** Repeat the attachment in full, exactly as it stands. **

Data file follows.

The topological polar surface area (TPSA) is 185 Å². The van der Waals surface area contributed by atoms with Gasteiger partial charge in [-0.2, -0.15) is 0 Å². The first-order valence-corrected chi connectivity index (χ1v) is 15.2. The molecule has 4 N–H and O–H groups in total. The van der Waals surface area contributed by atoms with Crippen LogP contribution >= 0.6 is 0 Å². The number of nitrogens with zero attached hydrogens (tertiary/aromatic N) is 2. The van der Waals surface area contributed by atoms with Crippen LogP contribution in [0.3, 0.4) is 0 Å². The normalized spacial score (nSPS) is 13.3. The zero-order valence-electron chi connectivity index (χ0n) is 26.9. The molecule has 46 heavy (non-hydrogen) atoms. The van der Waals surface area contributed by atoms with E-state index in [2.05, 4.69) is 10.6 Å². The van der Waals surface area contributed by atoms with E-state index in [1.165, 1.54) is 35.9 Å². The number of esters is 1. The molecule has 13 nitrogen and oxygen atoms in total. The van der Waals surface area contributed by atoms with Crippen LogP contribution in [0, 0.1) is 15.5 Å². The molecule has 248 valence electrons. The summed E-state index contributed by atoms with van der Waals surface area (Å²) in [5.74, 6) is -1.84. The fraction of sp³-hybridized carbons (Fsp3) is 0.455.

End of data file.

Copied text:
The topological polar surface area (TPSA) is 185 Å². The van der Waals surface area contributed by atoms with Gasteiger partial charge in [-0.2, -0.15) is 0 Å². The first-order valence-corrected chi connectivity index (χ1v) is 15.2. The molecule has 4 N–H and O–H groups in total. The van der Waals surface area contributed by atoms with Crippen LogP contribution >= 0.6 is 0 Å². The number of nitrogens with zero attached hydrogens (tertiary/aromatic N) is 2. The van der Waals surface area contributed by atoms with Crippen LogP contribution in [0.3, 0.4) is 0 Å². The normalized spacial score (nSPS) is 13.3. The zero-order valence-electron chi connectivity index (χ0n) is 26.9. The molecule has 46 heavy (non-hydrogen) atoms. The van der Waals surface area contributed by atoms with E-state index in [2.05, 4.69) is 10.6 Å². The van der Waals surface area contributed by atoms with E-state index in [1.165, 1.54) is 35.9 Å². The number of esters is 1. The molecule has 13 nitrogen and oxygen atoms in total. The van der Waals surface area contributed by atoms with Crippen LogP contribution in [0, 0.1) is 15.5 Å². The molecule has 248 valence electrons. The summed E-state index contributed by atoms with van der Waals surface area (Å²) in [5.74, 6) is -1.84. The fraction of sp³-hybridized carbons (Fsp3) is 0.455.